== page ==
The Art of Knowledge
Technological Issues Towards Knowledge-powered Organizations
By: George A. Vouros
Right away the name of the paper grabs me. But as I delved into it it just seemed to be a lot more of the same old terminology thrown around. A lot of theories about theories that sound like they are being copied right out of someone else's book. The ideas of technology and education, or KM, obviously go hand and hand. Are there uphill battles that need to be addressed? Absolutely. Is looking towards the past and quoting what you have been reading for the past year going to get us there? No. There's no exam besides results after all the research has been done.
- Towards this aim, people must work at the "knowledge level": get the right information at the right time and at the right form to perform a task in real time, get connected with colleagues that may provide solutions or hints towards solving problems, form groups of people with different areas of expertise and/or different competencies to achieve a shared goal, be equipped with the necessary applications and data to fulfill their tasks and form decisions in real time. More than that, people should be able to provide feedback and share their knowledge, which must be actively and constantly captured, stored, and organized in the background, so as to be exploited in tasks performance and be disseminated to interested colleagues.
- O'Leary (1998) and others point that the knowledge that an organization stores in its repository may be categorized to be knowledge about proposals that the organization made in the past (proposal knowledge repository), knowledge concerning news about organizations' specific topics (news knowledge repository), knowledge about the best way of doing things within the organization (best practices knowledge repository), and knowledge about peoples competencies within the organization (experts knowledge repository).
- These may be bases exploited by expert systems, formal representations of argumentation structures that record group decision processes, formal representations of business processes, or database schemas. Ontologies (Gruber, 1994; Guarino, 1996) are expected to play an important role here and work towards this aim has already been done: representation ontologies make explicit the commitments for structuring knowledge bases, and therefore a semantics-preservation mapping between different knowledge-base constructs is needed for integration (which in most of the cases is not obvious). Domain ontologies make explicit the conceptualization of a specific domain and can be used for mapping domain concepts from one knowledge base to the other. This is also not trivial, given that different ontologies may provide different conceptualizations of a domain at different levels of granularity, with different organizing principles and different implementation languages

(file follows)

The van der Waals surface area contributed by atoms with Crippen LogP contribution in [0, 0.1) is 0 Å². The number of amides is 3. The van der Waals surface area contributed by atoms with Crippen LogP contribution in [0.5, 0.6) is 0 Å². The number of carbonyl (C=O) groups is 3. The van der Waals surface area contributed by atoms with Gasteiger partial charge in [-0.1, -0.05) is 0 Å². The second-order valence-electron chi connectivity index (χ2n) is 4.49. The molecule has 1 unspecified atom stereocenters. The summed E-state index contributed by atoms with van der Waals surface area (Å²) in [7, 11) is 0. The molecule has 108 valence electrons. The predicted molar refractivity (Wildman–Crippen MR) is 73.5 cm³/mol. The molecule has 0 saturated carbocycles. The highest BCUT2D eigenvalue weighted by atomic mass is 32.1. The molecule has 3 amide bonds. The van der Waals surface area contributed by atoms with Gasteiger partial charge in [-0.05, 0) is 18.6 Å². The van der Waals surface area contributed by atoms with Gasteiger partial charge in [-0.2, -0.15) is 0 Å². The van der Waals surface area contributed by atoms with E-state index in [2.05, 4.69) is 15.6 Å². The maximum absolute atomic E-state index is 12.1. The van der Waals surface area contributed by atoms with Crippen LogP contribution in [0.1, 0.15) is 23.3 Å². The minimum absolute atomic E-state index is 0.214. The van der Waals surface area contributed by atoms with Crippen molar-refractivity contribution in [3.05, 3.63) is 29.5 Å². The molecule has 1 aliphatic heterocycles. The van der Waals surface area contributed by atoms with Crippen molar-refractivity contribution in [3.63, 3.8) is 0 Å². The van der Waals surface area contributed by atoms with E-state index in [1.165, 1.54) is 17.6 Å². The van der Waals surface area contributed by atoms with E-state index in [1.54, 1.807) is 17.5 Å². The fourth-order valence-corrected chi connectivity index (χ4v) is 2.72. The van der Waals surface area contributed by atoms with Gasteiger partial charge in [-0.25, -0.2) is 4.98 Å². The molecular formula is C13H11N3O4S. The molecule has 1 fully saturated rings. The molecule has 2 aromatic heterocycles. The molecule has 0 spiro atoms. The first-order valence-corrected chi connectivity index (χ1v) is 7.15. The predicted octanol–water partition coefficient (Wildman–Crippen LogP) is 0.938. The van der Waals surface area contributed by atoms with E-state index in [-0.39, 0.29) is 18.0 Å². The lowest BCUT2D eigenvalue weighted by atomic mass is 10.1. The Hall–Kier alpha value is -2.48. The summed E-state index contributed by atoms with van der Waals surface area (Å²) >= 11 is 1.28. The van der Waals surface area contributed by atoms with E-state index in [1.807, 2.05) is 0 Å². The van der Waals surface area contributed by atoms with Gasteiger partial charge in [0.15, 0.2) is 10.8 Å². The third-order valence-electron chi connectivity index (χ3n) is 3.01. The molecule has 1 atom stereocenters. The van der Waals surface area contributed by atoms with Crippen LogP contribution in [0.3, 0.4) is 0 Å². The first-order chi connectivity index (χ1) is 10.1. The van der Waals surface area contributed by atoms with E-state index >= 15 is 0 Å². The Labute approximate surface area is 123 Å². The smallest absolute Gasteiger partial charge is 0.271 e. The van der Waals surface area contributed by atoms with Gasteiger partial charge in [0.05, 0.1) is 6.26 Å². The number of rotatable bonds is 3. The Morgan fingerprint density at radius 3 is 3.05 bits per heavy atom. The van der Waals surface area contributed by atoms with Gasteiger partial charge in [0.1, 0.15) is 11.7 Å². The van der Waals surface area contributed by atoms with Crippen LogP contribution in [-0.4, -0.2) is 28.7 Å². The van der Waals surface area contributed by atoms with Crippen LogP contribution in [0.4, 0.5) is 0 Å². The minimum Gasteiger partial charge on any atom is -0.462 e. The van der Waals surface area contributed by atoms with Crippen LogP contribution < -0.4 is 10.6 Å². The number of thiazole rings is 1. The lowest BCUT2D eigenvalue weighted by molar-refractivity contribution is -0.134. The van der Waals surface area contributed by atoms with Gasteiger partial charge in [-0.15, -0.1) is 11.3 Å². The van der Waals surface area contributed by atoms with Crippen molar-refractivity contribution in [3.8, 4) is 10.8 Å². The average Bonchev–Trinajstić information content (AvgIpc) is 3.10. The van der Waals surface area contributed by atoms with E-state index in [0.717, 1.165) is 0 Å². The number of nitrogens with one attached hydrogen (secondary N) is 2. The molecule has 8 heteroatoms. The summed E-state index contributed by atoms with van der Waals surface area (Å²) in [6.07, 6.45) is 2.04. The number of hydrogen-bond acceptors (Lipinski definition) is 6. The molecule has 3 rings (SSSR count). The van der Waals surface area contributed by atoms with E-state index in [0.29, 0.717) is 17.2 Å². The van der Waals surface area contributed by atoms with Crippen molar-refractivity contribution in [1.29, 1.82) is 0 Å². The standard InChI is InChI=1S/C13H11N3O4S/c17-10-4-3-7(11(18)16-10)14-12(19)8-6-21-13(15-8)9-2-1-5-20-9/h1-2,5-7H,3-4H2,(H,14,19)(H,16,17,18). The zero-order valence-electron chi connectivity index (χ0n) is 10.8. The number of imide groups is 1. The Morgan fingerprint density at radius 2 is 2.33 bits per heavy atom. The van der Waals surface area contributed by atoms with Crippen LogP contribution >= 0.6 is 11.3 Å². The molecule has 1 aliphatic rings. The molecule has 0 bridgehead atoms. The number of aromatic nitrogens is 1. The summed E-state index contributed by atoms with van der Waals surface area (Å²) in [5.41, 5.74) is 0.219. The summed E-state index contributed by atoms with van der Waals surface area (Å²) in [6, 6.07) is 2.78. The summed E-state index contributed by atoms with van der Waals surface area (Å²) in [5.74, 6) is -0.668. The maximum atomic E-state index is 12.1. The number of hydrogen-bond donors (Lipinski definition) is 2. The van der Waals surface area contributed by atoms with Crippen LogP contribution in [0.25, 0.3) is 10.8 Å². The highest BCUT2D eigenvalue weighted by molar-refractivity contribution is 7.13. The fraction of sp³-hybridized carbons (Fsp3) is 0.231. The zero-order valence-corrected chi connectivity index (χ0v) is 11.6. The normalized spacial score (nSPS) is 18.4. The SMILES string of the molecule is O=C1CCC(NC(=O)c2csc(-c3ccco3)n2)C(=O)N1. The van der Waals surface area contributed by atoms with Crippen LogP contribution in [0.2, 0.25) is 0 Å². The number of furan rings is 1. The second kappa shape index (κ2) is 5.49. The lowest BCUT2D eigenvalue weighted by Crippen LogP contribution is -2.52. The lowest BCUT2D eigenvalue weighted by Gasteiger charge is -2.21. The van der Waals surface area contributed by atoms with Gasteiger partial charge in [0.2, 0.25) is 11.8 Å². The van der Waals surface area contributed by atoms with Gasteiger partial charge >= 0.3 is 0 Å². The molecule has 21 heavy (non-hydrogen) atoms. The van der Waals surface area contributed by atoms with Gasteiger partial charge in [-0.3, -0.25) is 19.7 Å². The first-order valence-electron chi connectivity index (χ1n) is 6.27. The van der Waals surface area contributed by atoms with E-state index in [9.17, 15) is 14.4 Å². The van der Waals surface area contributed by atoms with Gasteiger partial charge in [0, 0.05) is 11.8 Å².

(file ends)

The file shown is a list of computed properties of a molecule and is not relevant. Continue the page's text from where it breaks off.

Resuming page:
- The focus is on what we think are the key technologies for implementing an organizational memory: collaborative applications with transparent and collaborative interfaces; information integration and ontologies; knowledge representation of business processes and ontologies; and knowledge acquisition, data mining and discovery…. The challenge is great. Not only for designing and developing the key technologies, but also for devising the interplay between the technologies and for supporting the collaboration between the applications themselves, in the context of an active organizational memory system. A paradigm for such interplay of technologies and systems' collaboration is the development of collaborative tools for ontology construction. Such tools involve a number of agents that collaborate among themselves towards the construction of a commonly agreed ontology.
Large repositories of information are great, having a system that involves the user making changes is great (though time consuming and destined to fail due to actual user interaction), the idea of ontologies that overlap and break down the barriers of classification and personalization of information is great. However, nobody has shown me anything on this. No system, other than the roots of autonomous and grid computing have shown me a glimpse of anything more than a marketing strategy in programming/EA clothes.
These appear to be the guidelines slated for the achievement
- the development of frameworks and programming methodologies for the development of collaborative agents;
- the development of ontologies in conjunction with linguistic resources, which will provide the conceptual system and vocabulary for information retrieval and information presentation in multilingual settings;
- the development of standards for integrating heterogeneous information sources and for sharing information between them;
- the synthesis and presentation of information, so it can be delivered and be utilized by different device types; and
- the development of powerful data mining and knowledge discovery tools for dynamically acquiring users' preferences and interests with the minimum user feedback.
Towards the end of the article it did a pretty good job in trying to identify ways in which systems should be drawn to attain, retain, categorize, and make efficient information. It did a nice job of laying a foundation. Oddly enough this is the 50th foundation paper I have read on the topic.
Link posted by JVMM : 3:17 PM